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Rebellion Record: a Diary of American Events: Documents and Narratives, Volume 3. (ed. Frank Moore) 17 3 Browse Search
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Rebellion Record: a Diary of American Events: Documents and Narratives, Volume 3. (ed. Frank Moore), Doc. 36. battle of Port Royal, S. C. Fought November 7, 1861. (search)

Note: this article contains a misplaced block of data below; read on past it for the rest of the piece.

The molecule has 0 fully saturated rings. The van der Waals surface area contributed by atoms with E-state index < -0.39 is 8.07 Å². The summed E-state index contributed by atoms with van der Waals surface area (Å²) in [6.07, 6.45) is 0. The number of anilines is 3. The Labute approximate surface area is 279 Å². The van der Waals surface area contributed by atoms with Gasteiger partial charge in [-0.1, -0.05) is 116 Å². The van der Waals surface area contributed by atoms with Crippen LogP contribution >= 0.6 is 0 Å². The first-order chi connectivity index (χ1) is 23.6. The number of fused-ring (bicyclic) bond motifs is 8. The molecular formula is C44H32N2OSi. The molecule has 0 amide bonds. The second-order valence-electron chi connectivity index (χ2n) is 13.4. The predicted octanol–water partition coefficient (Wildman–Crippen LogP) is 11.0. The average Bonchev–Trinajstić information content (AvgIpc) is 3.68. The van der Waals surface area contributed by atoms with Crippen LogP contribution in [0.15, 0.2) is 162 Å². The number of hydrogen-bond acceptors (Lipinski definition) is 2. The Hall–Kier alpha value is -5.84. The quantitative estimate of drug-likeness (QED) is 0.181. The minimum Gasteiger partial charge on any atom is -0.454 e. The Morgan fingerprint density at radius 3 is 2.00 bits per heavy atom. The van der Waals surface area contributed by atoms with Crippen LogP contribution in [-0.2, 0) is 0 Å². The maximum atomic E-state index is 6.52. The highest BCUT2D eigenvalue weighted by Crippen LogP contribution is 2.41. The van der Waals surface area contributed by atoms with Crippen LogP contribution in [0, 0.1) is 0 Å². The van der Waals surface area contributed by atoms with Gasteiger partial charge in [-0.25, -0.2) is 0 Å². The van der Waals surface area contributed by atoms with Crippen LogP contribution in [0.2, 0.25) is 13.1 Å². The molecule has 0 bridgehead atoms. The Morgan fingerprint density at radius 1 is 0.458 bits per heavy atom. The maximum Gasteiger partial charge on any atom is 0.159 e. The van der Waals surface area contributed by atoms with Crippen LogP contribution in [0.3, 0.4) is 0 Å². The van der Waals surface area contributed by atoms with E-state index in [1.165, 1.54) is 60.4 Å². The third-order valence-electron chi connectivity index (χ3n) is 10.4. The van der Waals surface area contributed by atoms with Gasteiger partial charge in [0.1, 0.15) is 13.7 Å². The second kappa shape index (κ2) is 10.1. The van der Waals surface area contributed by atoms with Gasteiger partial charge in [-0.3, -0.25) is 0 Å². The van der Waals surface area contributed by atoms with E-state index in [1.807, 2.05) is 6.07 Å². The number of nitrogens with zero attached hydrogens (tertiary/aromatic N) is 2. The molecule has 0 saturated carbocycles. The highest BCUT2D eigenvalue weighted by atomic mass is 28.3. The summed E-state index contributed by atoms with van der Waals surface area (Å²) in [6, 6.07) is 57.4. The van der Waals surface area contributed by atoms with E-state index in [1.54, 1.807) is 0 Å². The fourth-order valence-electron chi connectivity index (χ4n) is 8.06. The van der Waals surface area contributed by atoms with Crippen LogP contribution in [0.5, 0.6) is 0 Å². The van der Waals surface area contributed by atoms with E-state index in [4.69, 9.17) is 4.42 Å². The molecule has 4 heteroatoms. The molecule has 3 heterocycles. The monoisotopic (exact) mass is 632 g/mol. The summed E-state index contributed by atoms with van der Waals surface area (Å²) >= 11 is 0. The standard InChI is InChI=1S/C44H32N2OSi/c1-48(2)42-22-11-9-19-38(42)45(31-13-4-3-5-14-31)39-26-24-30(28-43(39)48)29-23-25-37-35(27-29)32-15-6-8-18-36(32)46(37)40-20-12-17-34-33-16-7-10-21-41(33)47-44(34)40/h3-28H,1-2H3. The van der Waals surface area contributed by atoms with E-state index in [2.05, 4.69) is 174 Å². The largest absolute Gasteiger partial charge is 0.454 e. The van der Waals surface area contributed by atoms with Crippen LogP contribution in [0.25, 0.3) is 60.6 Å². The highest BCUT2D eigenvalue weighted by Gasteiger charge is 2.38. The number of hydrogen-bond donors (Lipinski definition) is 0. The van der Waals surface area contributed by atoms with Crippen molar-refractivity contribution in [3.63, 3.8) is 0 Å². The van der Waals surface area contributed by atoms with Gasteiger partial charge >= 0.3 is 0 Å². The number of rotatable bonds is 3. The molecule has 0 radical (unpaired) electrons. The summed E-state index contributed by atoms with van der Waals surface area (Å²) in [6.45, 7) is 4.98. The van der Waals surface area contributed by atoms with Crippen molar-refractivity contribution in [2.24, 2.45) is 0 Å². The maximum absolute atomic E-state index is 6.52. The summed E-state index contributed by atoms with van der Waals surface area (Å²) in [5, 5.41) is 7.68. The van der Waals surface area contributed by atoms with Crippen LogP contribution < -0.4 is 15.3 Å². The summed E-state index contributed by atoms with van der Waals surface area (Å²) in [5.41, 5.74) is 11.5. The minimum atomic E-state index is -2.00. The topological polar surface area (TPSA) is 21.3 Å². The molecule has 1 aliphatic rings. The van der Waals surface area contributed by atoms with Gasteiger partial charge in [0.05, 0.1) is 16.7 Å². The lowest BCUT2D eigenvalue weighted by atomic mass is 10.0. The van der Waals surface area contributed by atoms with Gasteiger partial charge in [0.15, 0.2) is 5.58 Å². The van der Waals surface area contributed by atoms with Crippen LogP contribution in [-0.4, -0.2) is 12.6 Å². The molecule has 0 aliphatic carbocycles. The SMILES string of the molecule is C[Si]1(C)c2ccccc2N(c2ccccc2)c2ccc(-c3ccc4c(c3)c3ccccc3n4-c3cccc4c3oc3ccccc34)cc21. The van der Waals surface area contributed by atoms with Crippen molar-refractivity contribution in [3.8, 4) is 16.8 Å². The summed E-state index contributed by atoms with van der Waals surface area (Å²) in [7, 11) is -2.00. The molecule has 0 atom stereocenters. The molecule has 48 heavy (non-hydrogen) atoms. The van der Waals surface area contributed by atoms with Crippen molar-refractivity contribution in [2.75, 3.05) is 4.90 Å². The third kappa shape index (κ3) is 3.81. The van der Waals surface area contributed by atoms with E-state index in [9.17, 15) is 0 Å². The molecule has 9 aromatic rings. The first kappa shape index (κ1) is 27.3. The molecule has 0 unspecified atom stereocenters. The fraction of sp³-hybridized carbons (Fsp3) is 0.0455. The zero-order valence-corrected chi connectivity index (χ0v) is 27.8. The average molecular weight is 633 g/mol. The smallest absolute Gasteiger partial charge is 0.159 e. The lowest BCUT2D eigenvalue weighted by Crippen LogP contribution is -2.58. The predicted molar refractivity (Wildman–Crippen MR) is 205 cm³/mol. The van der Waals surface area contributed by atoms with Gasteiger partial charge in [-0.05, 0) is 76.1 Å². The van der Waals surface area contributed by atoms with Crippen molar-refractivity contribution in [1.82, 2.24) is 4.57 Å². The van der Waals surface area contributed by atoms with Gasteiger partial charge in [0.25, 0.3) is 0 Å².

believe that seven of the marines were drowned by their own imprudence. Lieutenant-Commanding Nicholson's conduct in the Isaac Smith has met my warm commendations. The Peerless transport, in a sinking condition, was met by the Mohican, Commander Gordon, and all the people on board, twenty-six in number, were saved under very peculiar circumstances, in which service Lieutenant H. W. Miller was very favorably noticed by his commander. On passing Charleston I sent in the Seneca, Lieutenant-Commanding Ammen, to direct Captain Lardner to join me with the steamer Susquehanna off Port Royal without delay. On Monday, at eight o'clock in the morning, I anchored off the bar, with some twenty-five vessels in company, with many more heaving in sight. The Department is aware that all the aids to navigation had been removed, and the bar lies ten miles seaward, with no features on the shore line with sufficient prominence to make any bearing reliable. But, owing to the skill of Commander